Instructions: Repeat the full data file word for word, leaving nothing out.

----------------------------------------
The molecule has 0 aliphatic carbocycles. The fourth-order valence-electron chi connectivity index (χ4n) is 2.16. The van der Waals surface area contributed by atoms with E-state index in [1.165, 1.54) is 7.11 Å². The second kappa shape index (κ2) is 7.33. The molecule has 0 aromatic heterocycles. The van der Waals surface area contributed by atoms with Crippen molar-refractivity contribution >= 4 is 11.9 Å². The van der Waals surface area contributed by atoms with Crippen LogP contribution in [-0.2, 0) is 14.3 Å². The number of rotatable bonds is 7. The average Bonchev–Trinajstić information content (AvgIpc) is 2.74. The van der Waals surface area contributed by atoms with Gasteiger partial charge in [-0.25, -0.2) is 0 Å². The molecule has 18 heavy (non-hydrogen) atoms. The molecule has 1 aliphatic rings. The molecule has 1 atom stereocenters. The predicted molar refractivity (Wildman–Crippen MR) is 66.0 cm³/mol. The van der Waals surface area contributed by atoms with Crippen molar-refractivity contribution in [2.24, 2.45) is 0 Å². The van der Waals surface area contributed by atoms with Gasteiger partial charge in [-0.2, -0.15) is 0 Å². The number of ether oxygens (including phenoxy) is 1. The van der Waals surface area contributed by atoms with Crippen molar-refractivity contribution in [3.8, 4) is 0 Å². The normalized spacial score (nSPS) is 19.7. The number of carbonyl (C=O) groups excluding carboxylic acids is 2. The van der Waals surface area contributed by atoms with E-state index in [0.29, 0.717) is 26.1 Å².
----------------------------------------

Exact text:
The molecule has 0 aliphatic carbocycles. The fourth-order valence-electron chi connectivity index (χ4n) is 2.16. The van der Waals surface area contributed by atoms with E-state index in [1.165, 1.54) is 7.11 Å². The second kappa shape index (κ2) is 7.33. The molecule has 0 aromatic heterocycles. The van der Waals surface area contributed by atoms with Crippen molar-refractivity contribution >= 4 is 11.9 Å². The van der Waals surface area contributed by atoms with Crippen LogP contribution in [-0.2, 0) is 14.3 Å². The number of rotatable bonds is 7. The average Bonchev–Trinajstić information content (AvgIpc) is 2.74. The van der Waals surface area contributed by atoms with Gasteiger partial charge in [-0.25, -0.2) is 0 Å². The molecule has 18 heavy (non-hydrogen) atoms. The molecule has 1 aliphatic rings. The molecule has 1 atom stereocenters. The predicted molar refractivity (Wildman–Crippen MR) is 66.0 cm³/mol. The van der Waals surface area contributed by atoms with Crippen molar-refractivity contribution in [2.24, 2.45) is 0 Å². The van der Waals surface area contributed by atoms with Gasteiger partial charge in [-0.2, -0.15) is 0 Å². The number of ether oxygens (including phenoxy) is 1. The van der Waals surface area contributed by atoms with Crippen molar-refractivity contribution in [3.8, 4) is 0 Å². The normalized spacial score (nSPS) is 19.7. The number of carbonyl (C=O) groups excluding carboxylic acids is 2. The van der Waals surface area contributed by atoms with E-state index in [0.29, 0.717) is 26.1 Å².